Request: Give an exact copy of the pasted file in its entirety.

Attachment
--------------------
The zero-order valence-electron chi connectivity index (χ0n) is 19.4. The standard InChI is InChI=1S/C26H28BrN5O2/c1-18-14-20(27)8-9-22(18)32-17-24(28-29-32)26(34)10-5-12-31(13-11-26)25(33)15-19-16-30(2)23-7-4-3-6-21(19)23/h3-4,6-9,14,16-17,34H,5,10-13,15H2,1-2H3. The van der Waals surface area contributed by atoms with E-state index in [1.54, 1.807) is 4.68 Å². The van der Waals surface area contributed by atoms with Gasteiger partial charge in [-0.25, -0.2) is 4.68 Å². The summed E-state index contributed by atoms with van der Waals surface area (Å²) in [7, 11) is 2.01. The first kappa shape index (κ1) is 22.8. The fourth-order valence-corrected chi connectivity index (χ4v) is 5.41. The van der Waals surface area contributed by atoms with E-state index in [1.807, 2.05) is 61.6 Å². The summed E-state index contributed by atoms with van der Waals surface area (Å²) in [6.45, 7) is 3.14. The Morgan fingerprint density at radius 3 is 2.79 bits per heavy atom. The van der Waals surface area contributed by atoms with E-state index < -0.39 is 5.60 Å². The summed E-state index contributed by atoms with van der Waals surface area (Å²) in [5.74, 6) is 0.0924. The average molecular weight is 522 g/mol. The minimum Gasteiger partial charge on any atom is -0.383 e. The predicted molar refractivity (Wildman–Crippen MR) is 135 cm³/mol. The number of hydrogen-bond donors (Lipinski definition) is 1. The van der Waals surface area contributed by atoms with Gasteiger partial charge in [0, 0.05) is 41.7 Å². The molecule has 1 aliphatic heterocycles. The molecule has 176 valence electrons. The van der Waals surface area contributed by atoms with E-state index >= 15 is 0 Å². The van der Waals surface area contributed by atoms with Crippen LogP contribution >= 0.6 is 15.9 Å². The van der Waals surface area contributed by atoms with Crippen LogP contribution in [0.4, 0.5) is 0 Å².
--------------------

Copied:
The zero-order valence-electron chi connectivity index (χ0n) is 19.4. The standard InChI is InChI=1S/C26H28BrN5O2/c1-18-14-20(27)8-9-22(18)32-17-24(28-29-32)26(34)10-5-12-31(13-11-26)25(33)15-19-16-30(2)23-7-4-3-6-21(19)23/h3-4,6-9,14,16-17,34H,5,10-13,15H2,1-2H3. The van der Waals surface area contributed by atoms with E-state index in [1.54, 1.807) is 4.68 Å². The van der Waals surface area contributed by atoms with Gasteiger partial charge in [-0.25, -0.2) is 4.68 Å². The summed E-state index contributed by atoms with van der Waals surface area (Å²) in [7, 11) is 2.01. The first kappa shape index (κ1) is 22.8. The fourth-order valence-corrected chi connectivity index (χ4v) is 5.41. The van der Waals surface area contributed by atoms with E-state index in [1.807, 2.05) is 61.6 Å². The summed E-state index contributed by atoms with van der Waals surface area (Å²) in [6.45, 7) is 3.14. The Morgan fingerprint density at radius 3 is 2.79 bits per heavy atom. The van der Waals surface area contributed by atoms with E-state index < -0.39 is 5.60 Å². The summed E-state index contributed by atoms with van der Waals surface area (Å²) in [5.74, 6) is 0.0924. The average molecular weight is 522 g/mol. The minimum Gasteiger partial charge on any atom is -0.383 e. The predicted molar refractivity (Wildman–Crippen MR) is 135 cm³/mol. The number of hydrogen-bond donors (Lipinski definition) is 1. The van der Waals surface area contributed by atoms with Gasteiger partial charge in [0, 0.05) is 41.7 Å². The molecule has 1 aliphatic heterocycles. The molecule has 176 valence electrons. The van der Waals surface area contributed by atoms with E-state index >= 15 is 0 Å². The van der Waals surface area contributed by atoms with Crippen LogP contribution >= 0.6 is 15.9 Å². The van der Waals surface area contributed by atoms with Crippen LogP contribution in [0.4, 0.5) is 0 Å².